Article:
Science & Nature History & Philosophy Books

BioCoder #8: July 2015

"BioCoder" is a quarterly newsletter for DIYbio, synthetic bio, and anything related. You ll discover: Articles about interesting projects and experiments, such as the glowing plantArticles about tools, both those you buy and those you buildVisits to DIYbio laboratoriesProfiles of key people in the communityAnnouncements of events and other items of interestSafety pointers and tips about good laboratory practiceAnything that s interesting or useful: you tell us!And "BioCoder" is free (for the time being), unless you want a dead-tree version. We d like "BioCoder" to become self supporting (maybe even profitable), but we ll worry about that after we ve got a few issues under our belt.If you d like to contribute, send email to [email protected] Tell us what you d like to do, and we ll get you started."

BioCoder #7: Spring 2015

BioCoder is a quarterly newsletter for DIYbio, synthetic bio, and anything related. You'll discover: Articles about interesting projects and experiments, such as the glowing plant Articles about tools, both those you buy and those you build Visits to DIYbio laboratories Profiles of key people in the community Announcements of events and other items of interest Safety pointers and tips about good laboratory practice Anything that's interesting or useful: you tell us! And BioCoder is free (for the time being), unless you want a dead-tree version. We'd like BioCoder to become self supporting (maybe even profitable), but we'll worry about that after we've got a few issues under our belt.

Social Theory of Fear: Terror, Torture, and Death in a Post-Capitalist World

Elites rely on fear to keep and expand their privileges and control the masses. In the current crisis of the capitalist world system, elites in the United States, along with other central countries, promote fear of crime and terrorism. This book offers an analysis of the crisis and strategies for rebellion.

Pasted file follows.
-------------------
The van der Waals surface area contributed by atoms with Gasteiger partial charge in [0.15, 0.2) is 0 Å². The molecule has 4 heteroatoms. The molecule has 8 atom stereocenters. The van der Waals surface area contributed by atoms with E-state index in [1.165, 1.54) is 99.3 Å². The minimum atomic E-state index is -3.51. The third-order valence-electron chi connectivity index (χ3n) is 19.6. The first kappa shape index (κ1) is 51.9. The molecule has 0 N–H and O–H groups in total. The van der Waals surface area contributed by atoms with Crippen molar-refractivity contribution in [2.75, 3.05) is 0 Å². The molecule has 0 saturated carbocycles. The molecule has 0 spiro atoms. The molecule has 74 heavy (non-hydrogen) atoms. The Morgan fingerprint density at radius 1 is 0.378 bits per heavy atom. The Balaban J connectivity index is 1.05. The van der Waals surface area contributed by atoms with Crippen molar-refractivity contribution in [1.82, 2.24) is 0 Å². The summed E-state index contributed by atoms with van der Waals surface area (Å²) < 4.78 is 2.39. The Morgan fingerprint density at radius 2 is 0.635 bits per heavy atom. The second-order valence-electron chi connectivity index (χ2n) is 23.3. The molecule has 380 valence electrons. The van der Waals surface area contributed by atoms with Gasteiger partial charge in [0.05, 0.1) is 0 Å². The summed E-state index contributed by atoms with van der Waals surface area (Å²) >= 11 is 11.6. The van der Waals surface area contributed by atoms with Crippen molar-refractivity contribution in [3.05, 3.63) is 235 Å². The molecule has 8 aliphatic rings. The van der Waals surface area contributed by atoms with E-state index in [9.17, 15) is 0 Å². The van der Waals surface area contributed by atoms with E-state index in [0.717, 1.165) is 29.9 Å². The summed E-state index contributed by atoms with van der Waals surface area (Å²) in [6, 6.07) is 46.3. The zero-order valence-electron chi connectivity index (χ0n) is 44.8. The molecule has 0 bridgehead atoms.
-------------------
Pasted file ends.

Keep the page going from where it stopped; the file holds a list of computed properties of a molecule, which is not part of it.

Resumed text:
Constructions of Cancer in Early Modern England: Ravenous Natures (Palgrave Studies in Literature, Science and Medicine)

This book is open access under a CC-BY licence. Cancer is perhaps the modern world's most feared disease. Yet, we know relatively little about this malady's history before the nineteenth century. This book provides the first in-depth examination of perceptions of cancerous disease in early modern England. Looking to drama, poetry and polemic as well as medical texts and personal accounts, it contends that early modern people possessed an understanding of cancer which remains recognizable to us today. Many of the ways in which medical practitioners and lay people imagined cancer - as a 'woman's disease' or a 'beast' inside the body - remain strikingly familiar, and they helped to make this disease a byword for treachery and cruelty in discussions of religion, culture and politics. Equally, cancer treatments were among the era's most radical medical and surgical procedures. From buttered frog ointments to agonizing and dangerous surgeries, they raised abiding questions about the nature of disease and the proper role of the medical practitioner.

Making Medicines in Africa: The Political Economy of Industrializing for Local Health (International Political Economy Series)